What are Barbiturates drugs and examples

What are Barbiturates drugs? Barbiturates are the derivatives of barbituric acid which is a condensation product of urea with malonic acid. Barbituric acid itself is devoid of any hypnotic activity.

Barbiturates drugs are hardly soluble in water; however, their sodium salts form alkaline solutions in water. Conventionally, they are divided according to their duration of action as:

  1. Long acting (8 hours or more) e.g. Phenobarbitonc.
  2. Intermediate acting (4 to 8 hours) e.g. Amylobarbitone, Butobarbitonc, and Pentobarbitone.
  3. Short acting (less than 4 hours) e.g. Secobarbitone (quinalbarbitone).
  4. Ultra short acting: Replacement of the oxygen attached to C2 by sulphur enhances markedly the lipid solubility of the compounds. Because of rapid onset and short duration of action, they are used for IV anesthesia, e. g., Thiopentone.

Barbiturates Mechanism of action

Barbiturates drugs Pharmacological actions

Barbiturates drugs act at multiple sites in the CNS and are less selective than BDZ.

Central Nervous System: Barbiturates can cause varying depth of depression of the CNS from a mild sedation through hypnosis to general anesthesia. Thus, they depress the CNS in a dose-dependent manner, acting at multiple sites.

Sedation and hypnosis: Phcnobarbitone given in small doses acts as a daytime sedative. Larger doses produce sleep. The sleep resembles natural sleep with characteristic sleep EEG pattern of high voltage and low frequency. However, they

Cause more reduction in duration of REM sleep and number of cycles than BDZ

Exhibit hangover (residual sedation and headache on waking) more than with BDZ.

Cannot induce sleep in presence of pain, whereas BDZ can; and

Cause rebound increase in REM sleep on sudden withdrawal; this can lead to increased dreaming and nightmares during the withdrawal period, especially in addicts. Further,

Hypnotic doses of barbiturates drugs produce motor in coordination.

Barbiturates drugs reduce anxiety but may cause distortion of judgement. They also impair vigilance and attention to external stimuli.

In old people and children, however, barbiturates may occasionally produce dysphoria or excitement and a state of confusion.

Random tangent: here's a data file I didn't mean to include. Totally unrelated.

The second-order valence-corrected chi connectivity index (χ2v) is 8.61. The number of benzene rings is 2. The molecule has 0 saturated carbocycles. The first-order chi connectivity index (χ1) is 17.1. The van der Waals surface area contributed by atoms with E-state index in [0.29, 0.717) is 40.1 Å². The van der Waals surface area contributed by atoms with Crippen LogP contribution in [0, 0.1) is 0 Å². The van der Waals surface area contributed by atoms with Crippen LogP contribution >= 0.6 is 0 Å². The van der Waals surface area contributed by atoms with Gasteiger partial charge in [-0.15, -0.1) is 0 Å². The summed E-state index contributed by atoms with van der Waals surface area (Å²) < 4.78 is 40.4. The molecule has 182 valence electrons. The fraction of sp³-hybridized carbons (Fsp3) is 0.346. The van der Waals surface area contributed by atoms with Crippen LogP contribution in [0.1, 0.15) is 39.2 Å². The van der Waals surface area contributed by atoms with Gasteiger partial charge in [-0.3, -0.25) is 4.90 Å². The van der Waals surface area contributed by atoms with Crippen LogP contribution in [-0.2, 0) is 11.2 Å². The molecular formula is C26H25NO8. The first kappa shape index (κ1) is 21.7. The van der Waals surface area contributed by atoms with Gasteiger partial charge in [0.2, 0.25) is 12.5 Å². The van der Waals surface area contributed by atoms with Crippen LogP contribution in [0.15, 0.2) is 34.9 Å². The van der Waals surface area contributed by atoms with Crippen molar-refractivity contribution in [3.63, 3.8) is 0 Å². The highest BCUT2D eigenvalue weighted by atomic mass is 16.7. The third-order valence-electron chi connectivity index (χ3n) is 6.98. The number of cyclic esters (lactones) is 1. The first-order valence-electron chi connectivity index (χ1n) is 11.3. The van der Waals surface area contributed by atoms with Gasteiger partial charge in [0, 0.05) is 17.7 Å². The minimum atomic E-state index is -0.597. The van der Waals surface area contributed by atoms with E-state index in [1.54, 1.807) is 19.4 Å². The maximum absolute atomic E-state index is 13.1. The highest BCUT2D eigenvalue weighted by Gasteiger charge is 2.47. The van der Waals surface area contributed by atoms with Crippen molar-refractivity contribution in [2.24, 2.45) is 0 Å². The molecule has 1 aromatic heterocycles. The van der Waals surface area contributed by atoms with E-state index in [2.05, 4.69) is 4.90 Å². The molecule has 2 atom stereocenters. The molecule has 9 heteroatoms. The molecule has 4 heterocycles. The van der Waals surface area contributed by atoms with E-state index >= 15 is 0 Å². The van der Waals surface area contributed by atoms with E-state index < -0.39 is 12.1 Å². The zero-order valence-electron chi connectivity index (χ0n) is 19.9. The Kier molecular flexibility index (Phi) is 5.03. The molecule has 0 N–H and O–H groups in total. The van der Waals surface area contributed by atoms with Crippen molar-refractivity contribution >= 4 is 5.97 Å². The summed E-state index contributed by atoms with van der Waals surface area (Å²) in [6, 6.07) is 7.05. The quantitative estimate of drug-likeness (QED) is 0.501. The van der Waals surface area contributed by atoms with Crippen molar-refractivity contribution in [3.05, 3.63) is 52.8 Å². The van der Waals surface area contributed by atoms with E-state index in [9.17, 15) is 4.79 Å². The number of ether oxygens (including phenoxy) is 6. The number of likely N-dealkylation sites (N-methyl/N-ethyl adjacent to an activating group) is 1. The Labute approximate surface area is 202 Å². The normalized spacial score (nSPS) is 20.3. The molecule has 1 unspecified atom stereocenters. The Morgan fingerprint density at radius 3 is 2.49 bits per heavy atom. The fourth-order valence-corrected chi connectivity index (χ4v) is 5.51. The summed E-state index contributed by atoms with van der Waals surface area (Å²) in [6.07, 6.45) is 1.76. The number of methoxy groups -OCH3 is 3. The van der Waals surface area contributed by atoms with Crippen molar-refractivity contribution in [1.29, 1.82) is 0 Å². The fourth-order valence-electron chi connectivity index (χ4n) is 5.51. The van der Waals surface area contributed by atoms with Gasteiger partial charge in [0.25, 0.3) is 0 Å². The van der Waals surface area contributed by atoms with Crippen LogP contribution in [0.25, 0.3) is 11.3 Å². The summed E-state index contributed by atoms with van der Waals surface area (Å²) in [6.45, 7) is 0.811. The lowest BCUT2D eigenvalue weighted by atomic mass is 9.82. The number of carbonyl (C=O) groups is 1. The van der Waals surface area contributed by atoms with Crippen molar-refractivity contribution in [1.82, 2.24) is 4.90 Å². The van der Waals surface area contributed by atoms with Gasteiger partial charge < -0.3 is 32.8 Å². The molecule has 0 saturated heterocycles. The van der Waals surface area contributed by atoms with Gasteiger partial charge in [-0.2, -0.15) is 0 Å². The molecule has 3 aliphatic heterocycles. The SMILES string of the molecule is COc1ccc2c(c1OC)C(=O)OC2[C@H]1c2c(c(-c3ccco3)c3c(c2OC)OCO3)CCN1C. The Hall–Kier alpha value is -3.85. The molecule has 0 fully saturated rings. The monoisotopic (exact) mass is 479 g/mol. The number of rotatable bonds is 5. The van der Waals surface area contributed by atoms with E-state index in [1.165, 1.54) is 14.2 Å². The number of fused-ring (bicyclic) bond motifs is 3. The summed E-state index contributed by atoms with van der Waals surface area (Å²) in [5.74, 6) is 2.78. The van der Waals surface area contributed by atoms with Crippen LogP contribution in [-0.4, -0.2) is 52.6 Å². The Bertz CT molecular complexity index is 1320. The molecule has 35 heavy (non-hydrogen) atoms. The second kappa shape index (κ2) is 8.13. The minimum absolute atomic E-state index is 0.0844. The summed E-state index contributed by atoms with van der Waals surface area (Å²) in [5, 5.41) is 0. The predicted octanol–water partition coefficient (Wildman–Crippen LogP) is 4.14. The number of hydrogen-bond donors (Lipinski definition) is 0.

Anesthetic effect: Thiobarbiturates IV produce general anesthesia.

Anticonvulsant and antiepileptic effect: Barbiturates drugs administered in anesthetic doses inhibit or abolish drug induced convulsions and those due to epilepsy and tetanus. Phenobarbilone and mephobarbitone have a selective antiepileplic action in the prevention of grand mal epileptic seizures.

Barbiturates effects on Respiration: Respiration is normally maintained as a result of :

A neurogenic drive originating in the reticular activating system.

A chemical drive depending upon the concentration of carbon dioxide and pH of the arterial blood which directly modify the activity of the medullary respiratory center; and

A hypoxic drive mediated through the carotid and the aortic body chemoreceptors.

Spinal cord: Both the polysynaptic and the monosynaptic reflexes of the spinal cord are depressed by barbiturates drugs.

Gastrointestinal tract: They do not affect the motility of the gut significantly.

Kidney: Barbiturate anesthesia results in reduction of urinary output as a result of decrease in the GFR, and stimulation of secretion of ADH. Acute barbiturate poisoning is often associated with oliguria largely due to severe hypotension.

Liver: In patients intolerant of barbiturates drugs, hepatic involvement may occur along with dermatitis and damage to other parenchymatous organs.